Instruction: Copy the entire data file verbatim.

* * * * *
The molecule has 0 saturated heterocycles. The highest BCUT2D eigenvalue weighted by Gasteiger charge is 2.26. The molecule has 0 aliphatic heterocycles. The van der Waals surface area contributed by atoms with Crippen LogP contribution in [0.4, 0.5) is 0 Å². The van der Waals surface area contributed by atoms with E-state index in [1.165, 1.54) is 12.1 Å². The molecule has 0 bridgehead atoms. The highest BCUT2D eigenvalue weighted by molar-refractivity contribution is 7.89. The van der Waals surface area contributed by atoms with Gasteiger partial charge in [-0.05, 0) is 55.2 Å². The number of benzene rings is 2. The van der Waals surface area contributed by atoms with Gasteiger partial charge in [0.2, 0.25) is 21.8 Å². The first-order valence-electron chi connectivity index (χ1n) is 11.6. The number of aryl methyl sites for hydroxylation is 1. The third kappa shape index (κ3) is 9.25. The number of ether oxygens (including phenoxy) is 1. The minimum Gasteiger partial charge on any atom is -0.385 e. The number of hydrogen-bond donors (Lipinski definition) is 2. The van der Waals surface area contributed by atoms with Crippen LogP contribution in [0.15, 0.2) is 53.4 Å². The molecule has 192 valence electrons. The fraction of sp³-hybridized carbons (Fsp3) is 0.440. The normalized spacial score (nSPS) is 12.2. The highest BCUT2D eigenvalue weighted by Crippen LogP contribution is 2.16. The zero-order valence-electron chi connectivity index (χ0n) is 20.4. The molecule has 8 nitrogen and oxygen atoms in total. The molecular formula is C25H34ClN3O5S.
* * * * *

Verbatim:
The molecule has 0 saturated heterocycles. The highest BCUT2D eigenvalue weighted by Gasteiger charge is 2.26. The molecule has 0 aliphatic heterocycles. The van der Waals surface area contributed by atoms with Crippen LogP contribution in [0.4, 0.5) is 0 Å². The van der Waals surface area contributed by atoms with E-state index in [1.165, 1.54) is 12.1 Å². The molecule has 0 bridgehead atoms. The highest BCUT2D eigenvalue weighted by molar-refractivity contribution is 7.89. The van der Waals surface area contributed by atoms with Gasteiger partial charge in [-0.05, 0) is 55.2 Å². The number of benzene rings is 2. The van der Waals surface area contributed by atoms with Gasteiger partial charge in [0.2, 0.25) is 21.8 Å². The first-order valence-electron chi connectivity index (χ1n) is 11.6. The number of aryl methyl sites for hydroxylation is 1. The third kappa shape index (κ3) is 9.25. The number of ether oxygens (including phenoxy) is 1. The minimum Gasteiger partial charge on any atom is -0.385 e. The number of hydrogen-bond donors (Lipinski definition) is 2. The van der Waals surface area contributed by atoms with Crippen LogP contribution in [0.15, 0.2) is 53.4 Å². The molecule has 192 valence electrons. The fraction of sp³-hybridized carbons (Fsp3) is 0.440. The normalized spacial score (nSPS) is 12.2. The highest BCUT2D eigenvalue weighted by Crippen LogP contribution is 2.16. The zero-order valence-electron chi connectivity index (χ0n) is 20.4. The molecule has 8 nitrogen and oxygen atoms in total. The molecular formula is C25H34ClN3O5S.